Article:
History’s ‘what if’ in the Marvel Cinematic Universe is the ‘what-if’ of Edgar Wright’s version of Ant-Man. Peyton Reed stepped in at the last minute to direct with some script doctoring with Paul Rudd (who plays Scott Lang). This new film, Ant-Man and the Wasp, is entirely of the creativity of Peyton Reed, Rudd and others, and makes me wonder what benefits Wright would have bestowed upon this light-hearted Marvel franchise.
This review is going to be short, or small, or tiny (haha). I don’t really have much to say about Ant-man and the Wasp because for me, there really wasn’t much that I got from the film. It follows Scott Lang (Paul Rudd), currently under house arrest from the events of Civil War, suddenly enlisted to assist Hank Pym (Michael Douglas) and Hope van Dyne (Evangeline Lilly) in getting Janet van Dyne (Michelle Pfeiffer) out of the Quantum Realm. Along for the ride, are Ghost (Hannah John-Kamen), a molecularly unstable super woman, trying to find a way to heal herself from her unstable existence using Quantum technology.
Ant-Man was a fun movie, but in the greater scheme of Marvel, it was certainly forgettable compared to what had come before. I found Ant-Man and the Wasp even more so, although it does present some interesting connective tissue from the events of The Avengers: Infinity War, which I won’t explore here. Most of the action was unfortunately ruined by the trailers that showed just about every action scene in the film – which is unfortunate because they were fairly creative. Michael Peña as Luis is once again hilarious, although they use similar comedy tropes from the first film. Actually, most of the cast is really good (although Walton Goggins is fairly one-dimensional) and Evangeline Lilly is easily one of the most beautiful women in the world (I developed a mad crush on her after the dreadful Hobbit films).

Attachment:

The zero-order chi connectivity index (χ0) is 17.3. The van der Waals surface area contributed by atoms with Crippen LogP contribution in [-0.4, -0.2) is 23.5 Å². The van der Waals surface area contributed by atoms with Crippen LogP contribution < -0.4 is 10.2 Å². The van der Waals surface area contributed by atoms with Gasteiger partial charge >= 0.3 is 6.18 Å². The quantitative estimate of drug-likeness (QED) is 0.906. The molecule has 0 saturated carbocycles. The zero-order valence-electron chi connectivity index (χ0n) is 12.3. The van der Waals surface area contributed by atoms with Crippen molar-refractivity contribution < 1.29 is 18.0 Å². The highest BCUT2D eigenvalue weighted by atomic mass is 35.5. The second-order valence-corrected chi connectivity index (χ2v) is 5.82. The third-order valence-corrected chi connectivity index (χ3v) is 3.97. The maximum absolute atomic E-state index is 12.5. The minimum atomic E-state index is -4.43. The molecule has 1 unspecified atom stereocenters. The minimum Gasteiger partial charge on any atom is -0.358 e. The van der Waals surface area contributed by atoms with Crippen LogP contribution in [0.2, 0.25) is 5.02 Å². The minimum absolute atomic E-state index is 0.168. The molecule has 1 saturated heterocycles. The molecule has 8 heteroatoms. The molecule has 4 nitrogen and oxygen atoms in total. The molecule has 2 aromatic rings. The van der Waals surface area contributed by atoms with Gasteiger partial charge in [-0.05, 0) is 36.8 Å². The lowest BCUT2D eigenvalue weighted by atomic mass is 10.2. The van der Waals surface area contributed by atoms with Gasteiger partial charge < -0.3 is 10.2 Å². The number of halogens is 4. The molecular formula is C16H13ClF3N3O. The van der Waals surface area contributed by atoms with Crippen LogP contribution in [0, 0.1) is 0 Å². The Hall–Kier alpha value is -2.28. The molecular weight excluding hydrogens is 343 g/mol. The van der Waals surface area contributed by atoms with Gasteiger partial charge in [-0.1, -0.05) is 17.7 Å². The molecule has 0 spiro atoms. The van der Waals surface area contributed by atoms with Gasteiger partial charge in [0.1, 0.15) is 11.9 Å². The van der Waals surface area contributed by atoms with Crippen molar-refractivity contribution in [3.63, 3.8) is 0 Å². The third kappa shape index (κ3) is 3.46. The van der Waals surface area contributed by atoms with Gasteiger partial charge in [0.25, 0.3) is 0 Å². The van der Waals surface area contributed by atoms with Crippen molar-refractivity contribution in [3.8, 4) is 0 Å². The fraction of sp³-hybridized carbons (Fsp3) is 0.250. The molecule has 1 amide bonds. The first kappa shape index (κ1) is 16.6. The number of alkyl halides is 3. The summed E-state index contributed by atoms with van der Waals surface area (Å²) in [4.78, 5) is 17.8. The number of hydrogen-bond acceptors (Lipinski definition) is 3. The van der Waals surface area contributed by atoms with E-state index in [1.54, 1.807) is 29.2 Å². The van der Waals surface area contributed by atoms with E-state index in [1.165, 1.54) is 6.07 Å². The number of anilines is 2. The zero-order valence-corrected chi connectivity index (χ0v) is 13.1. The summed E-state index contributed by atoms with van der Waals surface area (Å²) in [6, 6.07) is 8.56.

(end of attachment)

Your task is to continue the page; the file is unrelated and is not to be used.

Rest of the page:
People have described Ant-Man and the Wasp as a nice light-hearted ‘breather’ from the heaviness of Infinity War. A similar thing was said of the first film in light of The Avengers: Age of Ultron. It’s also a fun film, but a forgettable one. It almost feels too safe at times and risk free. This is unfortunate after the risks and deaths of Infinity War, and makes me genuinely wonder what Edgar Wright would have brought to the role had he the creative freedom to bring his zaniness to the character.
I recommend going to see it if you enjoy Marvel Studios movies. I’m a fan and see every film the studio puts out, but not from the point of view of any particular brand loyalty. I didn’t think Infinity War was amazing, but I was satisfied with it. What I did respect about it was that it had real stakes, which has been one of Marvel’s greatest weaknesses. This film had stakes, but nothing too high, nor did it really need to.
It was a decent time out at the movies.
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